raven saunders

Source: Xinhua News Agency / Getty

Over the weekend, Charleston, South Carolina native Raven Saunders earned second place in the women’s shot put tournament at the 2021 Tokyo Olympic Games. The silver medal serves as the first Olympic award that the shot putter has received.

In addition to her sheer power in the shot put category — her win being a finishing distance of 19.79 meters — the 25-year-old also stood out from her competition thanks to her creative style (wearing some eye-catching face masks) and her fun personality.

Cameras shot a glimpse of the athlete beginning to twerk in celebration of her Olympic win before the Olympic broadcast was quick to air something else instead. On Twitter, one user shared a clip of the change in coverage with a tweet that quipped,

“How dare NBC cut away from Raven Saunders, shot put star, as she twerks to celebrate winning a silver medal!!!”

Notably, the switch wasn’t quite NBC’s fault. Coverage from the Olympics is actually sent out to various networks like NBC on an international scale through the Olympic Broadcasting Services (OBS).

On the OBS website, the organization noted that it aims to provide “unbiased” coverage of the Olympics and “share the inspiring athletic achievements and spectacular Ceremonies of the Games with viewers in more than 200 countries around the world.”

“Our coverage is neutral, favoring no particular country or athlete, and includes sports competitions as well as the Opening and Closing Ceremonies,” the site additionally said.

Though her twerking was seemingly censored, Saunders additionally made it a point to protest on the podium as she stood at the medal award ceremony for her category on Sunday evening.

Lifting her arms above her head as she crossed her wrists to form an “X,” the 25-year-old shot put champion told ESPN’s Sports Center that the gesture symbolized “the intersection of where all people who are oppressed meet.”

According to the outlet, “Saunders, who is openly gay, has contemplated suicide, [and] seen poverty and depression ravage her Black community and others like it.”

The athlete “often wondered if the Olympics, which make a grand point of celebrating diversity but often struggles to live up to that mission, have a spot for a person like her,” Sports Center wrote following the athlete’s win.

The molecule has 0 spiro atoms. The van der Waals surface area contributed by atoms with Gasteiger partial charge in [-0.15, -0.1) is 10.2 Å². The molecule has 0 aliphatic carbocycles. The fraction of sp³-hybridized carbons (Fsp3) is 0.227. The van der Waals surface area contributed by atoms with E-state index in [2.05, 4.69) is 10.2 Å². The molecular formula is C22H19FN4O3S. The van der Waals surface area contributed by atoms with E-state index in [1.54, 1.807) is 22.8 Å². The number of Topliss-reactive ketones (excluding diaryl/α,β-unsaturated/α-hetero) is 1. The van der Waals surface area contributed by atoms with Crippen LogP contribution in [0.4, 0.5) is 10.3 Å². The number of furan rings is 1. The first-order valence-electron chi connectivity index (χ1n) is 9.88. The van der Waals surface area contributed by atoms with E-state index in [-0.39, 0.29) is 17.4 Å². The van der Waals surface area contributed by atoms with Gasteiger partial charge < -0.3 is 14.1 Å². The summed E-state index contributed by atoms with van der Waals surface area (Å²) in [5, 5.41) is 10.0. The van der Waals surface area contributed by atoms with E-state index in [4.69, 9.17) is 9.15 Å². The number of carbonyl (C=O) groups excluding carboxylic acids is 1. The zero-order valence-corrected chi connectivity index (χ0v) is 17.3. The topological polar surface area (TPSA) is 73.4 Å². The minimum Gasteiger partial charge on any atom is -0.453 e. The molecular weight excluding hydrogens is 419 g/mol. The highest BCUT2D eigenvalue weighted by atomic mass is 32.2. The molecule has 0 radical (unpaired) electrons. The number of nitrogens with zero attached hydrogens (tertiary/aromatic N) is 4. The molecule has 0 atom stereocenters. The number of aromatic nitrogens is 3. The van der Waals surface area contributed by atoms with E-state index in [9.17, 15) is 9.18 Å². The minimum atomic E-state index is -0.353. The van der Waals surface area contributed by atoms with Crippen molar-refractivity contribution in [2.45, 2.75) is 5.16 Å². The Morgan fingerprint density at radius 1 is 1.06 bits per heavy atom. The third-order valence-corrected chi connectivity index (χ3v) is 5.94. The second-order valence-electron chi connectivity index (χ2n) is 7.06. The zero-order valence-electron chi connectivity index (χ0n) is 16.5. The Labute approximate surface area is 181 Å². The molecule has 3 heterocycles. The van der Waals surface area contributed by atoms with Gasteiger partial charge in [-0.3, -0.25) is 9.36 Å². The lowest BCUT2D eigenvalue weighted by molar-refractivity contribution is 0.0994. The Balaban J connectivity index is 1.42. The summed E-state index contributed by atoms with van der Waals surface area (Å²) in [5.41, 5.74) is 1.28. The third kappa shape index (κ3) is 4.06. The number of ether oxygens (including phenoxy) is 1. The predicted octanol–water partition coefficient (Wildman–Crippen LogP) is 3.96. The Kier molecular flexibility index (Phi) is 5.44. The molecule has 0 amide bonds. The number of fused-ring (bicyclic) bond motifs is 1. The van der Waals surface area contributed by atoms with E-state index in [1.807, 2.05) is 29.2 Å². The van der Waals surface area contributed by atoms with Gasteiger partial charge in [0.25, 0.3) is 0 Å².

“Shout out to all my Black people, shout out to all my LBGTQ community, shout out to everybody dealing with mental health,” the silver medalist shared. “Because at the end of the day, we understand that it’s bigger than us, and it’s bigger than the powers that be.”

In terms of her overall mission as an athlete with a mainstream platform, Saunders said that she wants to encourage young people to know that they can be accepted for who they are.

“People tried to tell me not to do tattoos and piercings and all that,” Saunders told ESPN candidly. “But look at me now, and I’m poppin’.”

Athletes’ rights to protesting has been restricted at this year’s Olympics thanks to the Rule 50 ban. According to CNN, Saunders’ podium protest is currently being investigated by the International Olympics Committee (IOC) over “a potential breach of rules.” A representative for the organization shared that both the US Olympic and Paralympic Committee and World Athletics have been contacted with regards to the shot putter’s gesture on Sunday evening.

In response, Saunders tweeted, “Let them try and take this medal. I’m running across the border even though I can’t swim [laughing emoji].”


Get a better feel for Saunders’ funny and confident personality through the photos and clips below.

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